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  1. #1
    Join Date
    Jan 2012
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    4

    Unanswered: Creating an END DATE Calculator in Access Forms

    Hello All!

    I just need some help trying to create an End Date Calculator with the following formula: Orders Start Date (which is a regular Date) + Orders Length (which is the number of days). It works in my query but just couldn't figure out the right expression for the forms.

    Thanks a whole bunch!

  2. #2
    Join Date
    Jan 2007
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    UK
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  3. #3
    Join Date
    Jun 2005
    Location
    Richmond, Virginia USA
    Posts
    2,763
    Provided Answers: 19
    ...It works in my query but just couldn't figure out the right expression for the forms.
    If it works in your Query, to use it in your Form, base the Form on the Query! On the Form, set the Control Source of your End Date Control to the calculated Field in the Query.

    Linq ;0)>
    Hope this helps!

    The problem with making anything foolproof...is that fools are so darn ingenious!

    All posts/responses based on Access 2003/2007

  4. #4
    Join Date
    Jan 2012
    Posts
    4

    Red face

    I did tried it as my control source but it's giving me an error. Not sure what I am doing wrong...

  5. #5
    Join Date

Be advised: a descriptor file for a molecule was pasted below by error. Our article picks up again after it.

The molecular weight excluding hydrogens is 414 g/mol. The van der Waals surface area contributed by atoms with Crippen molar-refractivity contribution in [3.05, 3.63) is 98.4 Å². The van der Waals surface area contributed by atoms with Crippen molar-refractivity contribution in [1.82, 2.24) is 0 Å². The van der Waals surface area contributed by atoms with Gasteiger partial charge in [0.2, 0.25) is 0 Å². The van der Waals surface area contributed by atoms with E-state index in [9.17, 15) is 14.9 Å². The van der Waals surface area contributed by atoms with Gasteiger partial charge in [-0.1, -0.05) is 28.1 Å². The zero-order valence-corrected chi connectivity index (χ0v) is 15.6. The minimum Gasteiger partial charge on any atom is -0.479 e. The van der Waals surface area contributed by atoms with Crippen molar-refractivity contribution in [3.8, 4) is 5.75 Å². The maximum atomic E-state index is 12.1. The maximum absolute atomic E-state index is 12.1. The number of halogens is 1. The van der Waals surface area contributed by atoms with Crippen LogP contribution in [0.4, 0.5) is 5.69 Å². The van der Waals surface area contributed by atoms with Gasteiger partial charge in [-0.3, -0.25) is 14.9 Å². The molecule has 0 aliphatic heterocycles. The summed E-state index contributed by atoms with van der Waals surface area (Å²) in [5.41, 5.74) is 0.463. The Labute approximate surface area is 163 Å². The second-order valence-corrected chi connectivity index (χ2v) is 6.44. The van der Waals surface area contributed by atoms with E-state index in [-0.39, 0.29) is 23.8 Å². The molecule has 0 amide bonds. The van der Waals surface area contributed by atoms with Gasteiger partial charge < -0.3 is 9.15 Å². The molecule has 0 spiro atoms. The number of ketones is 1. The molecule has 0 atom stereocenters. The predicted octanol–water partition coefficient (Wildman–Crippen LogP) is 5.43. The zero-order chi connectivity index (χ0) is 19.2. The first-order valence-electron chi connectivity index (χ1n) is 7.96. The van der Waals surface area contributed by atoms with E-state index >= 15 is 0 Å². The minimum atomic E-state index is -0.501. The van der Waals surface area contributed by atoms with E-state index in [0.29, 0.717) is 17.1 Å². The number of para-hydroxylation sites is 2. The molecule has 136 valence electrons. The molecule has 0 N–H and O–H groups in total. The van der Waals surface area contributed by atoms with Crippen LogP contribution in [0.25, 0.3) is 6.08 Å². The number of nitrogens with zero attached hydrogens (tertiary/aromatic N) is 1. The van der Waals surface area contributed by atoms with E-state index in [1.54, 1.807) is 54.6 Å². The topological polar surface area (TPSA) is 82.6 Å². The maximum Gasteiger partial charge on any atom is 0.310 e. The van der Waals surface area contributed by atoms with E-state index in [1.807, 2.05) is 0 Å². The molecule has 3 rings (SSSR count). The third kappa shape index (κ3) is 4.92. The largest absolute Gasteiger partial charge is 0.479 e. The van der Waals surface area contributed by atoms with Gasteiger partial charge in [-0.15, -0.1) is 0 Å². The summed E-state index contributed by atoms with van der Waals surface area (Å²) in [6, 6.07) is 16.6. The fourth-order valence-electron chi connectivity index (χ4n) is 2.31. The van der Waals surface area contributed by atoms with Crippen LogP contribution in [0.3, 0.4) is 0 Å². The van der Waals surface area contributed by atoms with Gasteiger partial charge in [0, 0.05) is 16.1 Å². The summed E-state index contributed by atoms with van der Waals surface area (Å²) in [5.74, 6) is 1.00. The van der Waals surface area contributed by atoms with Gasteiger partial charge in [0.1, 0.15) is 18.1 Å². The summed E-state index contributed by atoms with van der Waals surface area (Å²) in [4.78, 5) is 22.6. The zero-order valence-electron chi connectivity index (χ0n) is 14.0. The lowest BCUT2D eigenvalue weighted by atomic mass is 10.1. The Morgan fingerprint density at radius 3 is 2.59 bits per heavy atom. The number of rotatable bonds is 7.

Jan 2012
    Posts
    4
    Quote Originally Posted by gvee View Post
    I tried this one too but I'm probably writing it wrong. I am a novice Access user and just learning all the codes on my own.

    I created the text box for the end date and inputted the expression in my control source:
    = DateAdd([Orders Lgth], [Order Start Dt])

    The code didn't work for me. The orders length represents how many days I would like to add to the orders start date which will be the End date.

  6. #6
    Join Date
    Jun 2005
    Location
    Richmond, Virginia USA
    Posts
    2,763
    Provided Answers: 19
    Quote Originally Posted by tumtum123 View Post

    ...I created the text box for the end date and inputted the expression in my control source:
    = DateAdd([Orders Lgth], [Order Start Dt])
    You've omitted the 'interval' argument which tells Access how many 'what' to add. For days "d" is the correct interval:

    = DateAdd("d", [Orders Lgth], [Order Start Dt])

    Linq ;0)>
    Hope this helps!

    The problem with making anything foolproof...is that fools are so darn ingenious!

    All posts/responses based on Access 2003/2007

  7. #7
    Join Date
    Jan 2012
    Posts
    4

    Unhappy

    Quote Originally Posted by Missinglinq View Post
    You've omitted the 'interval' argument which tells Access how many 'what' to add. For days "d" is the correct interval:

    = DateAdd("d", [Orders Lgth], [Order Start Dt])

    Linq ;0)>
    Ok, I did wrote the formula exactly as written but it is giving me the #Error. I had tried it different ways, used ("d", ([orders lgth]), ([order start dt])) and even used just the " ". The form is not letting me used the Orders End from my End date Calculator query either. It is completely frustrating knowing that I was able to do it in query but couldn't use it in the form...

  8. #8
    Join Date
    Jun 2005
    Location
    Richmond, Virginia USA
    Posts
    2,763
    Provided Answers: 19
    I don't know what else to tell you except to Zip the file up and attach it to a post here. If it's version 2003 or older I can look at it, if it's 2007/2010 hopefully someone else can look at it and see what's going on.

    Linq ;0)>
    Hope this helps!

    The problem with making anything foolproof...is that fools are so darn ingenious!

    All posts/responses based on Access 2003/2007

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